more » ... effective in limiting, at least, the evil we wish to prevent. In the first place, it is necessary to clear away certain misconceptions which evidently exist in the minds of many of the medical profession as to the purely sanitary character of this problem. Venereal diseases pos¬ sess certain peculiarities in their origin and mode of propagation which distinguish them from all other in¬ fectious diseases, and our methods of dealing with them must be differentiated from ordinary sanitary methods, and must be adapted with special reference to their mode of communication. Especially would I emphasize the view that these diseases are not merely diseases of the human body; in their essential causes they are dis¬ eases of the social organism ; their prophylaxis is pre¬ eminently a socio-sanitary problem, the only correct so¬ lution of which must be sought for in the co-operative effort of all the social forces, educational, moral and legislative, as well as sanitary. It is hardly necessary to pass in review the extent to which these diseases prevail, their pathologic importance and their dangers to the public health. I may, however, refer briefly to one phase of venereal morbidity of the utmost importance from a biologic standpoint, and which gives to these diseases their superior significance as a social danger. The distinctive feature of venereal diseases is that •they specifically affect the reproductive organs; they damage or destroy the functions through which life is perpetuated, and thus defeat the social aim of marriage -gonorrhea, by its inhibitory influence on the repro¬ ductive capacity, and syphilis by its blighting and de¬ structive effect on the product of conception. The im¬ portant relations of these diseases with marriage have never been sufficientlv appreciated, even by the medi¬ cal profession. Marriage constitutes a favorable culture bed for the germs of syphilis, and is the most prolific source of accidental innocent inoculations. The vast com plexus of morbid states, dystrophies and degenera¬ tions which make up the pathology of hereditary svnhilis, have their almost exclusive origin in marriage. The murderous influence of syphilis on the offspring, often extinguishing in germ the posterity of many families, is well known. Modern science has taught us that gon¬ orrhea is an even more potent factor of depopulation than syphilis. A large proportion of the involuntary or enforced childlessness of many couples is due to gon¬ orrhea. Through the process of parturition, gonorrheal inflammation becomes transformed into a dangerous and even deadly infection. A large percentage of blindness and vulvo-vaginitis of young girls results from the in¬ troduction of gonorrhea into marriage. The extent to which these diseases prevail in married life is much greater than is commonly supposed. Every motive leads to their concealment. I have elsewhere stated my conviction that there is more venereal infec¬ tion among virtuous wives than among professional pros¬ titutes in this country. I repeat, then, that the chief social danger of venereal diseases comes from their destructive effects on the health and the productive energy of the family. The office of social hygiene is not simply to protect the existing population from dis¬ ease; it embraces in its objects the welfare of the de¬ scendants, those who are destined to continue the race. This protective duty extends to the unborn children, who should not be deprived of their birthright of vi¬ tality and physical vigor. The term "prophylaxis" naturally suggests the inter¬ vention of the sanitary officials, who are the accredited representatives of the state in all matters relating to the care of the health of the people, and yet we have in this country the singular spectacle of a large and im¬ portant class of diseases, dangerous to the public health, a serious menace to the welfare of the family and of the race-diseases which are confessedly contagious, essentially evitable, and yet absolutely ignored by our sanitary officials. What is the explanation of this policy of inaction? Undoubtedly, one cause is the comparative failure of all methods hitherto employed to materially dimin¬ ish the spread of these diseases, and the hostility of public sentiment toward the legal recognition of pros¬ titution, which is the chief source of these d'seases. Without entering fully into the consideration of the system of réglementation employed in continental .coun¬ tries, it may be said that it has proved defective as a sanitary scheme and is condemned by its practical re¬ sults. Beside, it is found that the large' proportion of public prostitutes can not be subjected to sanitary sur¬ veillance, while the clandestine prostitutes, who are the most active spreaders of contagion, escape its operation altogether. The fatal defect of the system is that it ignores the masculine spreader of contagion. The sanitary authorities, in dealing with a typhoid epidemic, might as well attempt to sterilize the chief infected water supply while allowing a stream of con¬ tamination to be continually pouring in and, at the same time, ignoring thousands of infected private sources of supply constantly poisoning the consumers. As well might the health officer of a port attempt to prevent the importation of plague from an infected vessel by quar¬ antining the infected women and allowing the infected men to go free. It is the unilaterality. or "one-sidedness" of this surveillance, as if the women were the exclusive sources of contagion, which constitutes its es¬ sential weakness as a sanitary scheme. It may be positively affirmed that venereal diseases are not susceptible to the application of the sanitary methods ordinarily employed for the control of con¬ tagious diseases. The first essential to the success of any scheme of sanitary control is the co-operation of Downloaded From: by a UQ Library User on 06/17/2015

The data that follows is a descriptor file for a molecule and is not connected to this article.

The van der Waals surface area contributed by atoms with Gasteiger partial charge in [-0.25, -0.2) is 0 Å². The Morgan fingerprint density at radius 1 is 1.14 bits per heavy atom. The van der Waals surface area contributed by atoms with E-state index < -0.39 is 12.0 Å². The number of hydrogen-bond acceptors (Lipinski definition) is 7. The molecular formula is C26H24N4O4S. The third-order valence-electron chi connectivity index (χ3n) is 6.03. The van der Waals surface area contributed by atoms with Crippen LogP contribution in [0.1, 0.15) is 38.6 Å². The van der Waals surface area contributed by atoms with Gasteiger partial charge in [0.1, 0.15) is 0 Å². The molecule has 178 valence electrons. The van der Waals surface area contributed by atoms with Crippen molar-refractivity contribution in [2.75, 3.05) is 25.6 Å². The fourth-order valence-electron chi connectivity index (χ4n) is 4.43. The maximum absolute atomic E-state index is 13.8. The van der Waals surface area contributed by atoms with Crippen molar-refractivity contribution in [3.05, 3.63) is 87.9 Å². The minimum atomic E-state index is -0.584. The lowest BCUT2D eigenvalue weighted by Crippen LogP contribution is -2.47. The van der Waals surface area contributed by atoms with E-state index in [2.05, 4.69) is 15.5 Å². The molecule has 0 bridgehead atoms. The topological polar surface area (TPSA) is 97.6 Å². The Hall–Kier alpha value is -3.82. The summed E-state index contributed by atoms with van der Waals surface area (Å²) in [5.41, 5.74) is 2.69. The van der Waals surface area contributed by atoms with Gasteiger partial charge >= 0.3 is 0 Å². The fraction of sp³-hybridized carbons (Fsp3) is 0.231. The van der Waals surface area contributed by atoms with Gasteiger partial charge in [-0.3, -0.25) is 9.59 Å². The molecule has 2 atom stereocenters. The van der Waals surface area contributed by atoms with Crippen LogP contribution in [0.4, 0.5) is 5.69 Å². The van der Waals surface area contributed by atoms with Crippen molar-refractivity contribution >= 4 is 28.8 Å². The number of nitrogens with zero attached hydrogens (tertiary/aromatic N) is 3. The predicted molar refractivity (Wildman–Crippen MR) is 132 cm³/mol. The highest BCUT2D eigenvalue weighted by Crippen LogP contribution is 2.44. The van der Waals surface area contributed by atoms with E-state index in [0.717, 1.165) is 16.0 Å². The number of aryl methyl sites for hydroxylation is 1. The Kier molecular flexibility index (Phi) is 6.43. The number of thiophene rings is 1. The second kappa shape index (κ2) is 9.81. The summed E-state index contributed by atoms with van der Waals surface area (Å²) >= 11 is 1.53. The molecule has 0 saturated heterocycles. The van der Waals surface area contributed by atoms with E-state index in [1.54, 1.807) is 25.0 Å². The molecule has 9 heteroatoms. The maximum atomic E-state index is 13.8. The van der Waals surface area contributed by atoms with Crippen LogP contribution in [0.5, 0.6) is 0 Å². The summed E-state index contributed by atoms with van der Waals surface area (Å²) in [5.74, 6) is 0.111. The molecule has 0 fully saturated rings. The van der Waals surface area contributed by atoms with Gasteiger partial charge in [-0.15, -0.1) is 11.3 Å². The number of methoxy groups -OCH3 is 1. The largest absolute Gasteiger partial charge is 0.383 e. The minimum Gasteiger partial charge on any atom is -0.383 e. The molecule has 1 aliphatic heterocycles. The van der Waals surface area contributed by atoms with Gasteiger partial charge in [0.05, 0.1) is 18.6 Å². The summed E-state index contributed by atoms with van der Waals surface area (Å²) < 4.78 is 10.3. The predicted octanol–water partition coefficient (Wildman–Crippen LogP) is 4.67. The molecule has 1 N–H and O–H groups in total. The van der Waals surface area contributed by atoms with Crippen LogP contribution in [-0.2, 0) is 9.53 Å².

doi:10.1001/jama.1905.92500360001002 fatcat:lj4z32azerfh7ffl57vvckhndy